At a Cybersecurity round table last week in Greenville, SC, there were discussions surrounding some recent high-profile data breaches relating to unpatched systems. The typical knee-jerk reaction to such stories is to slap your forehead and exclaim, “They didn’t patch? UNBELIEVABLE!” But one of the network engineer-types in attendance highlighted the problem with patching in a very succinct way. “Patches break things,” he said. “We know that—historically—automatic operating system patches break your system every so often, so if we turn those on automatically we are accepting that we will break our system at some point.“ This was a very good point and highlights the complexity and challenges with managing cyber risk. For a non-technical person, “just patch it” seems incredibly simple. The idea that a system wouldn’t be patched instantly given how many exploits rely on unpatched vulnerabilities seems unreasonable, if not like reckless disregard.

But things are rarely so simple. Let’s take the recent, highly-publicized Equifax hack, which has been reported to involve an Apache Struts 2 vulnerability. At a high level, Apache Struts is a framework that provides an architecture for implementing web applications. The particular vulnerability implicated was CVE-2017-5638, which was initially reported in March 2017. This vulnerability presents one of the most confounding situations for an organization because it had several features that make it particularly problematic. As soon as it was reported, there were exploits published and distributed widely, which could run executable code on web servers. This code could be run without any authentication from anywhere. Further, websites could be easily probed to see if they were vulnerable. It was scored as completely threatening to the confidentiality, integrity, and availability of data. It had low complexity, allowing even unsophisticated hackers to carry out an exploit. In other words, it was as critical of an exploit as it gets. But even more problematic was that the fix was not a matter of merely running a patch and forgetting about it. Although a patch was immediately made available for the Apache Struts framework, the framework is used for web applications. At a minimum, the web applications need to be recompiled and may even require changes or testing to insure they do not break. In other words, this type of patching can implicate development teams, not simply IT personnel. It is not as simple as “install the patch.”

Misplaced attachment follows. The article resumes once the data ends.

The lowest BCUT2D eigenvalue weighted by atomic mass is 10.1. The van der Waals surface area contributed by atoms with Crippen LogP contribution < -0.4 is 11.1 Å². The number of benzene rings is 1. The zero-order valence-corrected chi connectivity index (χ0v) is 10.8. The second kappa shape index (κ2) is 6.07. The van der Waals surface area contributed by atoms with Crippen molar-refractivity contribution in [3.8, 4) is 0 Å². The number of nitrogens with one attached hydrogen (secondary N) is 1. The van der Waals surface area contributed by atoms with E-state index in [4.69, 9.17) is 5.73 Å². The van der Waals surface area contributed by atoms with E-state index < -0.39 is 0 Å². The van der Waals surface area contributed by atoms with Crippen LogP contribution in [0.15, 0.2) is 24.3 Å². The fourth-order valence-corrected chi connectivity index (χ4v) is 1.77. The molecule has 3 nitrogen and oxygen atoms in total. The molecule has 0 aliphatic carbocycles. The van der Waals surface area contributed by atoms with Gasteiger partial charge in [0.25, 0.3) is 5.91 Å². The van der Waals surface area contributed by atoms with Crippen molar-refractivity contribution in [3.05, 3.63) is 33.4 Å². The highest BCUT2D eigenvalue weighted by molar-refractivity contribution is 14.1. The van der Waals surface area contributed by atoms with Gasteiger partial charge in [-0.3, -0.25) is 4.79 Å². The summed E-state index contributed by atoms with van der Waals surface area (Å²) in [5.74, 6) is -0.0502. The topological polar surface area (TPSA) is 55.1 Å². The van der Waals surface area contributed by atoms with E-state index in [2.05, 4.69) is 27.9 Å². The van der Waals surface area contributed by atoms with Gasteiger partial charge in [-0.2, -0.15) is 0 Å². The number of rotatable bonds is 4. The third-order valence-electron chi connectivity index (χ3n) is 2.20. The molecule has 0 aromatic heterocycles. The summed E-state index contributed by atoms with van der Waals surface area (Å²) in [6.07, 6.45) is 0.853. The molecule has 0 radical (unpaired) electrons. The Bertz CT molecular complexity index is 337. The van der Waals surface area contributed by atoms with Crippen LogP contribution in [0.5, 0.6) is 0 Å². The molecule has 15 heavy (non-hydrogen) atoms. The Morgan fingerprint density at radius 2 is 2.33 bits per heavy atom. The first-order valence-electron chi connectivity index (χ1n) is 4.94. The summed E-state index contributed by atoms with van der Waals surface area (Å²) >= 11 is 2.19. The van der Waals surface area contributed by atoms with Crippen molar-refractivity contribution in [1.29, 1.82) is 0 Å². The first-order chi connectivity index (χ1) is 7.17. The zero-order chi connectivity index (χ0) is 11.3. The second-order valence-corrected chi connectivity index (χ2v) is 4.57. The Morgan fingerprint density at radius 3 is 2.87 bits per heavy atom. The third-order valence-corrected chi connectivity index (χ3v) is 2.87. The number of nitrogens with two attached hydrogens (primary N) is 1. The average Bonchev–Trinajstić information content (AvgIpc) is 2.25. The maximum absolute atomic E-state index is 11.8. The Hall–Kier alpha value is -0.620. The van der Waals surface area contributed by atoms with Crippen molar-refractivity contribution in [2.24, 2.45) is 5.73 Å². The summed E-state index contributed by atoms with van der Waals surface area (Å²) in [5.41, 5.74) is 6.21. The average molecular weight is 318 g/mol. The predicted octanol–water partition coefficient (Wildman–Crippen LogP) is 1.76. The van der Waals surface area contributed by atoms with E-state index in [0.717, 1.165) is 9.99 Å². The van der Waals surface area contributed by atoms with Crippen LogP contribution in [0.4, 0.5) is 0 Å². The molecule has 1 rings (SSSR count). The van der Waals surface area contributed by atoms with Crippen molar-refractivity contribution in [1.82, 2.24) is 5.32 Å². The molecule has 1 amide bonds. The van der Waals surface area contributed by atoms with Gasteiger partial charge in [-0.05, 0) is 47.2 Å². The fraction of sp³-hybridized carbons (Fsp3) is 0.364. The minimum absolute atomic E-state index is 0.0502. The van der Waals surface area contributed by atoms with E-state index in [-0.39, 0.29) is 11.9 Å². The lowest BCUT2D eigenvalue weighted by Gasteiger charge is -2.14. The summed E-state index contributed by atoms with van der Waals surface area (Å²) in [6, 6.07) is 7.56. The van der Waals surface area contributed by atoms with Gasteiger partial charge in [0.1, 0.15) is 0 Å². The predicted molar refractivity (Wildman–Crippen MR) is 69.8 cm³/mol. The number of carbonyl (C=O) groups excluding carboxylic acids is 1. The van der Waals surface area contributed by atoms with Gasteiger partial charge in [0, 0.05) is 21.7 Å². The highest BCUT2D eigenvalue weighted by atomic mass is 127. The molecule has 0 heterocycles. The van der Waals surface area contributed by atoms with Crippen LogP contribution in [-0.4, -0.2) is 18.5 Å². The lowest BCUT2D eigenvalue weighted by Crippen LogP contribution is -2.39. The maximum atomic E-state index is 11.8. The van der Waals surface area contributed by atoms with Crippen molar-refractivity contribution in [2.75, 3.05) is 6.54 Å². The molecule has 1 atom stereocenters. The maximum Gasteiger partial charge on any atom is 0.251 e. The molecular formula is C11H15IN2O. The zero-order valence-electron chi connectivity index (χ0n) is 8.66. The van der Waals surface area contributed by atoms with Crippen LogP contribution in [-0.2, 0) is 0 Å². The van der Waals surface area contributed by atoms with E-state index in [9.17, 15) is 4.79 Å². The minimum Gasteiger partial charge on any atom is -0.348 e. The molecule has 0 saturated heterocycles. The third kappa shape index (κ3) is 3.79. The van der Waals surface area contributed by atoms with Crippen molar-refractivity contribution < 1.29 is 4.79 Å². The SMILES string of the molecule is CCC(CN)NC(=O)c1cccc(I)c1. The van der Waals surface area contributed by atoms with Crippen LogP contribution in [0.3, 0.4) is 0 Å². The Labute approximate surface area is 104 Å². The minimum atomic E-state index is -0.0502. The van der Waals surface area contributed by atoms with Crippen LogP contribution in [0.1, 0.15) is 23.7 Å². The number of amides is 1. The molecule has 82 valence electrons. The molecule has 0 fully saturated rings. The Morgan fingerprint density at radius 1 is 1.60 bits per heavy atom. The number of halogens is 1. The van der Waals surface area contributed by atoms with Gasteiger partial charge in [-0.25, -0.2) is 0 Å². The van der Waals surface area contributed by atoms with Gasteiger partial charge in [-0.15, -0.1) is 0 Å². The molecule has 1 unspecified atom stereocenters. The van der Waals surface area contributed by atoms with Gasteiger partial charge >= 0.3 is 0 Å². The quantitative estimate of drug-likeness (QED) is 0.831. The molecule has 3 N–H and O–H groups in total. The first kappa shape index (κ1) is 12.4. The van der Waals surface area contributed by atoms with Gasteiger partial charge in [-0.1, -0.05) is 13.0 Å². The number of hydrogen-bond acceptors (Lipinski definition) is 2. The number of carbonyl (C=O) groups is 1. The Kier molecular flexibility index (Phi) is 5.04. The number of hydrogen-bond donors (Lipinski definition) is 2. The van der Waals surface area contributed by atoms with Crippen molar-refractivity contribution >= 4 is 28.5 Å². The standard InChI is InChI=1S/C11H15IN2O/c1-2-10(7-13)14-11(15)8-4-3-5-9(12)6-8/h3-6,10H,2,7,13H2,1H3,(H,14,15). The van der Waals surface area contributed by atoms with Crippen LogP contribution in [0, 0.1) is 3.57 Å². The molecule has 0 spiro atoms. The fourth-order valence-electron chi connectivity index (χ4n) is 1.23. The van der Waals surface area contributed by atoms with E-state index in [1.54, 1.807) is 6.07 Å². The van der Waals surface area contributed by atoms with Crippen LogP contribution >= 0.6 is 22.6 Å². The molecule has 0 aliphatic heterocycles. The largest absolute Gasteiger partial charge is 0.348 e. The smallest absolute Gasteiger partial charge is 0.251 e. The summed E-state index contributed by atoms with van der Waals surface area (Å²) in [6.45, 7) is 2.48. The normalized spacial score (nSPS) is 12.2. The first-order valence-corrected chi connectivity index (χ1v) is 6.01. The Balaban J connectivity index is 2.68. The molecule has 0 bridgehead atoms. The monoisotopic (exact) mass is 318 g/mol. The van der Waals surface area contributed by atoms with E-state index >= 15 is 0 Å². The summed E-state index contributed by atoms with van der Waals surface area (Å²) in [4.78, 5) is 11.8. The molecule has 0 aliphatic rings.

So this situation presented a perfect storm of sorts. It was the highest threat that was instantly being exploited, coupled with some of the more difficult circumstances for patching. This is not a commentary on whether a particular company was reasonable in their approach, but rather a demonstration on the complexities of this fight the world is immersed in. The bad guys have it easy; in this instance they were able to take a widely-shared exploit and modify it for their own purpose. Companies have to take systems offline; work through change tracking procedures; and coordinate business, development, and IT teams all for this one “patch” for this one system. In retrospect, for at least one company this was the big one, but many of these could be the big one (there was another highest rated critical Apache Struts vulnerability disclosed in April 2016).

Unfortunately, those that undertook all these steps in time and managed to avert disaster for their own company were likely rewarded with not much more than another helping of critical vulnerabilities. Those of us with the technical understanding appreciate the difficulty of this effort. Perhaps this will help those that are less technical appreciate it as well by at least recognizing that not all patches are created equal.